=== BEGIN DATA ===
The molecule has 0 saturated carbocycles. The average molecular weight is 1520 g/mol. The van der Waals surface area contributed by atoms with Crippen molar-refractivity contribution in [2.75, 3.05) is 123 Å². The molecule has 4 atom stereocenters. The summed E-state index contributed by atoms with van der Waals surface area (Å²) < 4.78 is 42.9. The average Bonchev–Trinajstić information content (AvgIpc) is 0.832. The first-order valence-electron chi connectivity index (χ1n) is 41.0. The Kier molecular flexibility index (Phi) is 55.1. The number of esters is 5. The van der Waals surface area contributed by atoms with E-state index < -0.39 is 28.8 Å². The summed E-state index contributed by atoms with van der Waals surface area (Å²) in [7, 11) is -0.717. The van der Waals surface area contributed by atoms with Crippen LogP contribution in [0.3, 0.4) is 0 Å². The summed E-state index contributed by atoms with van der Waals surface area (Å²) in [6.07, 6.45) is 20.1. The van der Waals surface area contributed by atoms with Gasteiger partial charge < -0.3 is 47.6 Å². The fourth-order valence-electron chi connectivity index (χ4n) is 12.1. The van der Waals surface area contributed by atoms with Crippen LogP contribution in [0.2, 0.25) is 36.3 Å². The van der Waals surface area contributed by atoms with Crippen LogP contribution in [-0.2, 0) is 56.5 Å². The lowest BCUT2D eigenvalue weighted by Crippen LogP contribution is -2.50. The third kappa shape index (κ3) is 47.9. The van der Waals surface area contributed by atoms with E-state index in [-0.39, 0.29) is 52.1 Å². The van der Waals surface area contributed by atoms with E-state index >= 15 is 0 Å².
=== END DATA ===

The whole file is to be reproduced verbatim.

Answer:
The molecule has 0 saturated carbocycles. The average molecular weight is 1520 g/mol. The van der Waals surface area contributed by atoms with Crippen molar-refractivity contribution in [2.75, 3.05) is 123 Å². The molecule has 4 atom stereocenters. The summed E-state index contributed by atoms with van der Waals surface area (Å²) < 4.78 is 42.9. The average Bonchev–Trinajstić information content (AvgIpc) is 0.832. The first-order valence-electron chi connectivity index (χ1n) is 41.0. The Kier molecular flexibility index (Phi) is 55.1. The number of esters is 5. The van der Waals surface area contributed by atoms with E-state index < -0.39 is 28.8 Å². The summed E-state index contributed by atoms with van der Waals surface area (Å²) in [7, 11) is -0.717. The van der Waals surface area contributed by atoms with Crippen LogP contribution in [0.3, 0.4) is 0 Å². The summed E-state index contributed by atoms with van der Waals surface area (Å²) in [6.07, 6.45) is 20.1. The van der Waals surface area contributed by atoms with Gasteiger partial charge < -0.3 is 47.6 Å². The fourth-order valence-electron chi connectivity index (χ4n) is 12.1. The van der Waals surface area contributed by atoms with Crippen LogP contribution in [0.2, 0.25) is 36.3 Å². The van der Waals surface area contributed by atoms with Crippen LogP contribution in [-0.2, 0) is 56.5 Å². The lowest BCUT2D eigenvalue weighted by Crippen LogP contribution is -2.50. The third kappa shape index (κ3) is 47.9. The van der Waals surface area contributed by atoms with E-state index in [-0.39, 0.29) is 52.1 Å². The van der Waals surface area contributed by atoms with E-state index >= 15 is 0 Å².